Garden greens thrive in the Pacific Northwest in the winter. Select seeds produced for your area. And you don’t need to water them once they’re established. And they may attract deer, which are delicious.
After that, you can take what you need.
Not my list the author’s list my work is noted in Post #4
>>The best investment most people could make is to find and download the USA Field Survival manual, then start efforts to find the Firefox series of books.
The Boy Scout handbook is probably one of the best sources of long term survival.
But why plan for a scenario that is so improbable? I just volunteered at a food bank this weekend. There was enough food to feed an army for years. On one day’s donations.
So we hit 15% unemployment (improbable, even with this administration). The infrastructure continues to exist, people continue to buy, donate, transport, etc. The world as we know it is NOT going away, unless “Mars Attacks” or “War of the Worlds” happens.
Who said anything about banning any imports? I sure never have.
I advocate tariffs. Across the board tariffs. Tariffs which make imported goods more expensive, and *encourage* consumers to decide to buy things made, grown or drilled out of the ground right here in America.
If any country reciprocates and we get in one or several trade wars that’s fine. We’ll buy from OTHER countries which do not — or make what we need here.
What we’re doing now is obviously not working. Might as well try another approach.
I pray that we can keep it blow 15%, but unofficially we are almost there and we are just now entering the second dip. And once we do what happens to those that have already been out of work for years?
It might. Or, less might do. Or more. The perceived value would fluctuate with scarcity and plenty. Bumper crop of tomatoes, it’ll take more of them to exchange. People are sneaky that way, they have an innate ability to estimate fair value.
I’m not even out of my forties and can remember the “Rolling Grocery,” a converted box truck that came through the rural areas near my grandparent’s farm. Call in an order, Mr. Wall would bring what you need. He’d also trade if you had something he could sell. He started out in the Great Depression and survived due to barter. He got enough cash to keep the truck on the road and to pay expenses. The other items fed him and his family.
OH well Mom I did what I could.
>>Not my list the authors list my work is noted in Post #4<<
Both lists are short-term. Your post #4 is better reasoned, but just extends short term by a short while.
If someone is concerned about violent flash mobs, one has an option: MOVE. The Chicago experience is merely a sign of what happens when liberalism settles in as a lifestyle. Think NOLA.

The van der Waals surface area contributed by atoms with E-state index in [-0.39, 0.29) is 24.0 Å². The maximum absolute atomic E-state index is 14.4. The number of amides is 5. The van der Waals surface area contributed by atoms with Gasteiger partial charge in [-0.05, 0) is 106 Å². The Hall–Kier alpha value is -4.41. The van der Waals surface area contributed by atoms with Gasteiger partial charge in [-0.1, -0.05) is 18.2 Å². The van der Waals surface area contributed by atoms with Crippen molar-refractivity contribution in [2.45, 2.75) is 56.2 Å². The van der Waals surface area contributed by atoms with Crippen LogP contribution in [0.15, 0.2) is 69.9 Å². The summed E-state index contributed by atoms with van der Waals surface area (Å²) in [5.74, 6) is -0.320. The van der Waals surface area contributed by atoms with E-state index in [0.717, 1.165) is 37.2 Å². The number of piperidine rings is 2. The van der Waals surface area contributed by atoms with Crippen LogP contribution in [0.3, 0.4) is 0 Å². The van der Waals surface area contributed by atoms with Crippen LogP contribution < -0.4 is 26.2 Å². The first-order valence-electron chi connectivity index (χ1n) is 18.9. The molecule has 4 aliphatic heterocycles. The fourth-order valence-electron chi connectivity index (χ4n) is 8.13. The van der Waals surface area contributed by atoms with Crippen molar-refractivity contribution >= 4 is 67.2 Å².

I don’t see flash mobs breaking out in Duluth or Fort Worth requiring people to paint signs saying “one gun and an ugly woman.”
Your position, although fun to contemplate in a “Twilight Zone” fantasy, really doesn’t make sense.
But everything on both the OP and your post #4 are good things to have on hand. Disasters can strike anytime and that is what those can help make it through.
Good list! Thanks for sharing it.
Do you have a ping list to which I could be added?
A very good expamle of what I am talking about. I can see that happening, but only in ‘Red’ areas in ‘Blue’ ones he would be flashed mobbed and killed for his tomatoes.
>>I pray that we can keep it blow 15%, but unofficially we are almost there and we are just now entering the second dip. And once we do what happens to those that have already been out of work for years?<<
That is a WHOLE different thread. But with 85% employment, modern USA society will continue to plow ahead.
If I say what I think about people out of work for years people will just get mad at me.
You read my manual fast, speed reader or a rain man?
And unemployment at 33% or 40%?
>>And unemployment at 33% or 40%?<<
Or getting hit by a meteor? Or aliens that look like rhinos attacking?
If this administration, nor carter’s, couldn’t drive employment down that low, it probably won’t happen.
And, as I said, if that DOES happen and we are a 350 million person Haiti, neither the OP nor the ideas in Post #4 will be of any help. Because we will be “Beyond Thunderdome” and any planning is just survivalist paranoia.
>>You read my manual fast, speed reader or a rain man?<<
Well we are already at unoffical unemployment rate of 15%+ so what do you think the next dip is going to bring? I sat at least that many again.
By the way this administration isn’t through yet not by a long shot.